Coolest japanese rangefinder?

When my dad called with a list of cameras he had spotted at a local yard sale, only one caught my interest. “There’s one old one in a brown leather case – a Taron I,” he had said. At least that’s what I thought he had said, but I told him to pick it up for me. At the least, I have a few customers who enjoy Japanese leaf-shutter rangefinders of that vintage. I hadn’t seen a Taron for a quite a while, and I didn’t ever recall seeing a model “I”. But when I finally saw the camera, I realized dad hadn’t meant the letter “I”, or even a roman numeral. This was a “Taron Eye”, as proudly emblazoned over its top cover – as in “electric eye”, which was the euphemism for a built-in electric exposure meter in those days.
Now, when I first got into photography, selenium meter cells were relegated to low-budget offerings on the market – like the Olympus Trip, or the Zenit E. This meant poor sensitivity in low light, and often these meters weren’t coupled. So when you got a light reading, you then had to transfer those settings to the shutter and aperture dials. But selenium cells were essentially weak solar cells, so at least you didn’t need a battery, ever.
But there was a time when selenium meters were cutting edge, had high and low light ranges (like the Weston Master series), and were built into the better cameras – like the Contax IIIa I let go earlier this year.
This Taron Eye came in around the very end of the era when selenium meters were king, likely made around 1960 or ‘61 – wow, fifty years ago. And it’s in really nice condition, on the outside. Inside… well, I spent hours and hours getting the rangefinder back into proper alignment, getting the geared cam around the lens sorted out and properly coupled to to the match-needle meter readout. And, oddly enough, the shutter worked nicely, but the aperture was jammed – just the opposite of what you see on vintage japanese rangefinders. I also had to replace the leatherette on the front, because the original stuff came off in bits when I had to remove the lens unit.
Still, it’s a handsome camera, in my opinion. I usually shy away from selenium meters, but I appreciate how the Taron people integrated this one into the overall design. That yellow-green window adds to the personality, and you’ve got to love the font used for the Taron logo. I think this camera would be right at home in the hands of a marionette on the Thunderbirds – a tv show that was big when I was small. If you’ve seen it, you probably know what I mean – 1960s futuristic.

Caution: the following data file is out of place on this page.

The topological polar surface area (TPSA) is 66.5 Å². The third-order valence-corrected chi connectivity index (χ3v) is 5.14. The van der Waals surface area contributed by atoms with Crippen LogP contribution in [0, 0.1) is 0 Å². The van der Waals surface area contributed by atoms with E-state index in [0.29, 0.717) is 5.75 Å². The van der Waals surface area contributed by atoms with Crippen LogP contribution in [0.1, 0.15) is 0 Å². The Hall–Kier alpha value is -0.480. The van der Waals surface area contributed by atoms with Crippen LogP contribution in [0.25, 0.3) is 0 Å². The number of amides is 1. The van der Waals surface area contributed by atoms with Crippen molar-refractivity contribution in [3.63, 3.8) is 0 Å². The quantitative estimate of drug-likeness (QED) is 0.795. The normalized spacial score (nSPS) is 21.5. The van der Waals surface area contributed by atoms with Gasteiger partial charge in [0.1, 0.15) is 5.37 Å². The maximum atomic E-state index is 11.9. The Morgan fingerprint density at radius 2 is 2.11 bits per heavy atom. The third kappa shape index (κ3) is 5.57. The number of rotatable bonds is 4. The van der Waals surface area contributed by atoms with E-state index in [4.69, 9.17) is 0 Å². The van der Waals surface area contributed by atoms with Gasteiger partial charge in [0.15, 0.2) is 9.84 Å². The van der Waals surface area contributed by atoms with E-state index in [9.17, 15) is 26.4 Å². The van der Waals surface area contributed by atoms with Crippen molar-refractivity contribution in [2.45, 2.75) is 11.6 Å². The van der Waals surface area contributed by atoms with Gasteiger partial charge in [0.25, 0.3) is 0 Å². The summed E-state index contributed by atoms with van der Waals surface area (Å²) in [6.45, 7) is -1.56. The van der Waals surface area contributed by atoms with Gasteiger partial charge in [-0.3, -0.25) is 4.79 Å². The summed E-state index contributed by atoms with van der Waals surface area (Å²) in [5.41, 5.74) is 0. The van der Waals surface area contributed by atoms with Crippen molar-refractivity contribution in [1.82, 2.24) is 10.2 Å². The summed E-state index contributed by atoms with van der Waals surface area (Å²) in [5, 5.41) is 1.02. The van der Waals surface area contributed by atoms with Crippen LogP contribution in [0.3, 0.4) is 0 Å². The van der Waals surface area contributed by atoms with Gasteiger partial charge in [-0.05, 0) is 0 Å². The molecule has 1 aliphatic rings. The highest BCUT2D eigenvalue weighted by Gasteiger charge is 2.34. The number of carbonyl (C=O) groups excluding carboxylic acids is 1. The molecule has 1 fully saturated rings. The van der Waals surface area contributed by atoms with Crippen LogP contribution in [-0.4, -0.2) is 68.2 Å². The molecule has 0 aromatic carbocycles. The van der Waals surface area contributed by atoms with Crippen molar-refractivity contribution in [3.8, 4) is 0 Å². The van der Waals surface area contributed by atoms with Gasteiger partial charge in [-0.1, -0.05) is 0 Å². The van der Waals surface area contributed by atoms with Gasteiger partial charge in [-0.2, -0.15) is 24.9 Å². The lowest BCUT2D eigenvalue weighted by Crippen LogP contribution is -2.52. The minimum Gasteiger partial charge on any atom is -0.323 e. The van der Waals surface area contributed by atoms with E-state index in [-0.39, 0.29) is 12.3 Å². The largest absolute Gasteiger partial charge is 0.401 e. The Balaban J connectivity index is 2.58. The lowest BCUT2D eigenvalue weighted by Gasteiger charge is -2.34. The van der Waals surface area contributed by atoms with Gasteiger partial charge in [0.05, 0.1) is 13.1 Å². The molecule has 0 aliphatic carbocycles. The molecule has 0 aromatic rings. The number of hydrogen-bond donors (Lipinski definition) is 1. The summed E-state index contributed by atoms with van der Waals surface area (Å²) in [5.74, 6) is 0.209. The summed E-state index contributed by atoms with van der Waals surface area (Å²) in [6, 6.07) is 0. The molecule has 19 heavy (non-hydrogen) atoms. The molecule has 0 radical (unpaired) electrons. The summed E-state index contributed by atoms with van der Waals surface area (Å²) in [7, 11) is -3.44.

You may have noticed I called the meter “match-needle”, and it is, believe it or not. Across the top of the finder, the meter needle goes from left to right with brightness, and you turn the aperture/shutter ring on the lens to chase the needle with a transparent red one to set exposure. Very cool, however it does take some getting used to that lens ring – to shift the shutter speed you have to max out the aperture ring, and click past it to get to the next speed – can’t say I’ve seen anything like it.
The test roll showed that the meter works well, from bright to dim light, and that 45mm f1.8 lens is sharp, with a pleasant quality to it. There is a bit of light falloff at the corners.
Vital stats include an ASA (ISO) range from 12 to 1600, shutter from 1s to 1/500, plus B, a self-timer, and PC sync for M and X. Build quality is very good for that era, and the only plastic parts on the camera appear to be the windows on the meter cell and frame counter – and that little red cellophane meter index.
Taron may rank among the semi-obscure brands of japanese leaf-shutter rangefinders (like Beauty, Aries, Petri, and many others), but this is a rather nice camera, and it’s probably quite rare to boot. Frankly, it’s way better than the Yashica Lynx I had some years ago. Taron also had what appears to be a sister camera, with a less expensive f2.8 lens, and no meter, called the “Unique”. Taron had a new-tech CDS meter camera in 1963 called the Marquis. A couple of years later the company disappeared, along with all those others who made leaf-shutter rangefinders as the 35mm market swerved towards SLRs.
Sexiest japanese rangefinder? Maybe, maybe not. But this Taron’s a keeper.


~ by windsorphotooutfitters on October 18, 2011.

One Response to “Coolest japanese rangefinder?”

  1. Great story. I have this camera and I have to say that it is a gem, what a picture taker it is! Solid and reliable, and with 6 lenses crispy sharp!

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